On how the Germans saved Australia

Matt Busby Andrews describes the interactions between Aboriginal people and Lutheran missionaries.



Matt Busby Andrews describes the interactions between Aboriginal people and Lutheran missionaries.


The other great strain of mission, which I think is just a historic delight, is the way that we can see across the country how German people saved Australia. If we regard Aboriginal culture and Aboriginal traditions and Aboriginal languages as being the heart of what is precious to Australia, you are more likely to have that protected if you had a German missionary.

So down in Port Augusta, there was a mission that was run by Pastor Teichelmann and Pastor Schürmann, and they worked hard to preserve Barngarla over a number of years. The missionary organisation later regarded them as a failure – and there’s lots of other German-based Moravian or Lutheran missions across the country like that. And yet today, for those Indigenous people such as a friend of mine, Aunty Maureen, she is now discovering, with the University of South Australia’s help, that they are able to revive their language purely from the Bible translation notebooks that these German missionaries had. And if you’re living in Cape York amongst Noel Pearson’s people, or if you’re in Hermannsburg today, the reason why those languages still exist is because of German missionaries.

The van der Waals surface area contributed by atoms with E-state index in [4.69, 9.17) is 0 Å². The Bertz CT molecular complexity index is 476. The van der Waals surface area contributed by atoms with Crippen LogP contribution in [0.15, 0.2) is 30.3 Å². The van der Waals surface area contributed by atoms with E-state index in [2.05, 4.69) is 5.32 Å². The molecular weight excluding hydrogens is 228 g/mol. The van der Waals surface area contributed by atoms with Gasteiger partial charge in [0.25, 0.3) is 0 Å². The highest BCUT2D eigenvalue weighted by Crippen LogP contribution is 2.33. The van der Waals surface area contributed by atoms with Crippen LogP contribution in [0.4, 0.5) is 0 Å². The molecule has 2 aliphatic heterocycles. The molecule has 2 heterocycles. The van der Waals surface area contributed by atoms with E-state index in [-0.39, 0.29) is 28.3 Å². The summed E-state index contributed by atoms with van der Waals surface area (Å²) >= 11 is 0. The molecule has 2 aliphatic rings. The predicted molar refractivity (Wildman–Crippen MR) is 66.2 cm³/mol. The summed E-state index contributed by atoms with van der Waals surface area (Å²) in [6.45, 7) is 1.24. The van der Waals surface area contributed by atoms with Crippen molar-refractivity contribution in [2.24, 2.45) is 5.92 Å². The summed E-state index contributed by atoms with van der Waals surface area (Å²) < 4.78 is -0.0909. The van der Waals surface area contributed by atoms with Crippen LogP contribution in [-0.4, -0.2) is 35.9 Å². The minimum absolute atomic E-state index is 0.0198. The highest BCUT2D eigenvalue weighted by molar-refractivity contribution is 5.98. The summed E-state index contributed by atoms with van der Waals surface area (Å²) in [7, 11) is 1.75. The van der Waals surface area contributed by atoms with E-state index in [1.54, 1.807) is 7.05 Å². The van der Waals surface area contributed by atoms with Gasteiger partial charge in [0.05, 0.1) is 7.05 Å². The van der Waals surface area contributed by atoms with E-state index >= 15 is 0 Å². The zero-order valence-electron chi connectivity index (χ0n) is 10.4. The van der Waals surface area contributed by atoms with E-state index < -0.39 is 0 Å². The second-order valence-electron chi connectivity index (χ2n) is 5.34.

One of the reasons that German missionaries were so well-received by Indigenous people was, of course, at first, the sacrifice that they were making in dislocating themselves; but secondly, how Indigenous people could see that the German missionaries were suffering to be with them. In the First World War, they were all interned right up in Hermannsburg or right up in Cape York. And then the same thing happened in the Second World War, so that today, those communities won’t have a bad word said about German missionaries. And they proudly allow for the flourishing of, oddly enough, of a German Indigenous culture – so that the very famous Hermannsburg choirs sing Lutheran hymns in Pitjantjatjara.

Of course, Albert Namatjira comes from that place of flowering as well, with his art. The Hermannsburg potters come from there as well. So the missionaries didn’t just preserve, as a static, their language. Culture did change; let’s not pretend that it wasn’t dynamic. But something else emerged, something improbable and amazing.